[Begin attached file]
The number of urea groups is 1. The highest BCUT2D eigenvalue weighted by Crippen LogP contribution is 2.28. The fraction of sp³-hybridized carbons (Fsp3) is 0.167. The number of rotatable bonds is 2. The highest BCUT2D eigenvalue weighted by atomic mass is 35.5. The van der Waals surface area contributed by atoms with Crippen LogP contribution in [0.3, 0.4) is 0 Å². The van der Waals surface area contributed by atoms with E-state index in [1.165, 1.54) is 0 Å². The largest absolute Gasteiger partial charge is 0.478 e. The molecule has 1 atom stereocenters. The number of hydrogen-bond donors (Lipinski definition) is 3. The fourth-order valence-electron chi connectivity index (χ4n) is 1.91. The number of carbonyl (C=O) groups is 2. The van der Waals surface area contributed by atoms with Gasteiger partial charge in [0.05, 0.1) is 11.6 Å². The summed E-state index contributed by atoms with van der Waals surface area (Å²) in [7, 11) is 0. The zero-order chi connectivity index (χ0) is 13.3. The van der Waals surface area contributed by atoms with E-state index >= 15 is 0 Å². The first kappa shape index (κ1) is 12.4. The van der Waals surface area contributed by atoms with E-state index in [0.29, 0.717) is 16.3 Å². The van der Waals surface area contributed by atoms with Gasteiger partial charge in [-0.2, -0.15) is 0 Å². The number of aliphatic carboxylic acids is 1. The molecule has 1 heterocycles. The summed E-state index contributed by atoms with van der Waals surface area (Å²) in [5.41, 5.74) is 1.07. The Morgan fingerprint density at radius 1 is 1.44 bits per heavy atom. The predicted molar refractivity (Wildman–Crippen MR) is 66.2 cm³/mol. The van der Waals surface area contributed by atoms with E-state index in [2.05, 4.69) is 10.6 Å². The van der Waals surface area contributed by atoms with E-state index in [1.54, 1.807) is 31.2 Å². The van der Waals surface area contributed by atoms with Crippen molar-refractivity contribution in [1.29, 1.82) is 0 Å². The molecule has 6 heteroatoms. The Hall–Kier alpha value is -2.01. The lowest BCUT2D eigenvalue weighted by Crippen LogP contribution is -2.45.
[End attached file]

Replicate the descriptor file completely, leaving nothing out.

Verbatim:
The number of urea groups is 1. The highest BCUT2D eigenvalue weighted by Crippen LogP contribution is 2.28. The fraction of sp³-hybridized carbons (Fsp3) is 0.167. The number of rotatable bonds is 2. The highest BCUT2D eigenvalue weighted by atomic mass is 35.5. The van der Waals surface area contributed by atoms with Crippen LogP contribution in [0.3, 0.4) is 0 Å². The van der Waals surface area contributed by atoms with E-state index in [1.165, 1.54) is 0 Å². The largest absolute Gasteiger partial charge is 0.478 e. The molecule has 1 atom stereocenters. The number of hydrogen-bond donors (Lipinski definition) is 3. The fourth-order valence-electron chi connectivity index (χ4n) is 1.91. The number of carbonyl (C=O) groups is 2. The van der Waals surface area contributed by atoms with Gasteiger partial charge in [0.05, 0.1) is 11.6 Å². The summed E-state index contributed by atoms with van der Waals surface area (Å²) in [7, 11) is 0. The zero-order chi connectivity index (χ0) is 13.3. The van der Waals surface area contributed by atoms with E-state index >= 15 is 0 Å². The first kappa shape index (κ1) is 12.4. The van der Waals surface area contributed by atoms with E-state index in [0.29, 0.717) is 16.3 Å². The van der Waals surface area contributed by atoms with Gasteiger partial charge in [-0.2, -0.15) is 0 Å². The number of aliphatic carboxylic acids is 1. The molecule has 1 heterocycles. The summed E-state index contributed by atoms with van der Waals surface area (Å²) in [5.41, 5.74) is 1.07. The Morgan fingerprint density at radius 1 is 1.44 bits per heavy atom. The predicted molar refractivity (Wildman–Crippen MR) is 66.2 cm³/mol. The van der Waals surface area contributed by atoms with E-state index in [2.05, 4.69) is 10.6 Å². The van der Waals surface area contributed by atoms with E-state index in [1.54, 1.807) is 31.2 Å². The van der Waals surface area contributed by atoms with Crippen molar-refractivity contribution in [1.29, 1.82) is 0 Å². The molecule has 6 heteroatoms. The Hall–Kier alpha value is -2.01. The lowest BCUT2D eigenvalue weighted by Crippen LogP contribution is -2.45.